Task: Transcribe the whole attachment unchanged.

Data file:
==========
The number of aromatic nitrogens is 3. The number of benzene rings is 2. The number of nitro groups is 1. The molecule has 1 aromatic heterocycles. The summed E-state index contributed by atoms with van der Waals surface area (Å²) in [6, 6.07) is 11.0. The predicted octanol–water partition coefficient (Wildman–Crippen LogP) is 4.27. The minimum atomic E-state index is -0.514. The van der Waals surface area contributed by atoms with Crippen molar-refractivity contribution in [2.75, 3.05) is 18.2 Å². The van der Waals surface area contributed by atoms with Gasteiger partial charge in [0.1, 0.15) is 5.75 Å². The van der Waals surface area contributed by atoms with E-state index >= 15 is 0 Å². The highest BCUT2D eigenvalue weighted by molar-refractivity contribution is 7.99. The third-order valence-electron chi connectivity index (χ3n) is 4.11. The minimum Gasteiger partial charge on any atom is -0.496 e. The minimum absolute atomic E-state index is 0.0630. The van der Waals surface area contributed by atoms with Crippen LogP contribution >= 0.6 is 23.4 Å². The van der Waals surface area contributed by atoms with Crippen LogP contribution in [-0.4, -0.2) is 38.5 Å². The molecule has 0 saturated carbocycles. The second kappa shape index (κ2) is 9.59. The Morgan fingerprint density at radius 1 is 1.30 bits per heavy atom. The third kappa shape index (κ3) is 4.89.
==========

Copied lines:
The number of aromatic nitrogens is 3. The number of benzene rings is 2. The number of nitro groups is 1. The molecule has 1 aromatic heterocycles. The summed E-state index contributed by atoms with van der Waals surface area (Å²) in [6, 6.07) is 11.0. The predicted octanol–water partition coefficient (Wildman–Crippen LogP) is 4.27. The minimum atomic E-state index is -0.514. The van der Waals surface area contributed by atoms with Crippen molar-refractivity contribution in [2.75, 3.05) is 18.2 Å². The van der Waals surface area contributed by atoms with Gasteiger partial charge in [0.1, 0.15) is 5.75 Å². The van der Waals surface area contributed by atoms with E-state index >= 15 is 0 Å². The highest BCUT2D eigenvalue weighted by molar-refractivity contribution is 7.99. The third-order valence-electron chi connectivity index (χ3n) is 4.11. The minimum Gasteiger partial charge on any atom is -0.496 e. The minimum absolute atomic E-state index is 0.0630. The van der Waals surface area contributed by atoms with Crippen LogP contribution >= 0.6 is 23.4 Å². The van der Waals surface area contributed by atoms with Crippen LogP contribution in [-0.4, -0.2) is 38.5 Å². The molecule has 0 saturated carbocycles. The second kappa shape index (κ2) is 9.59. The Morgan fingerprint density at radius 1 is 1.30 bits per heavy atom. The third kappa shape index (κ3) is 4.89.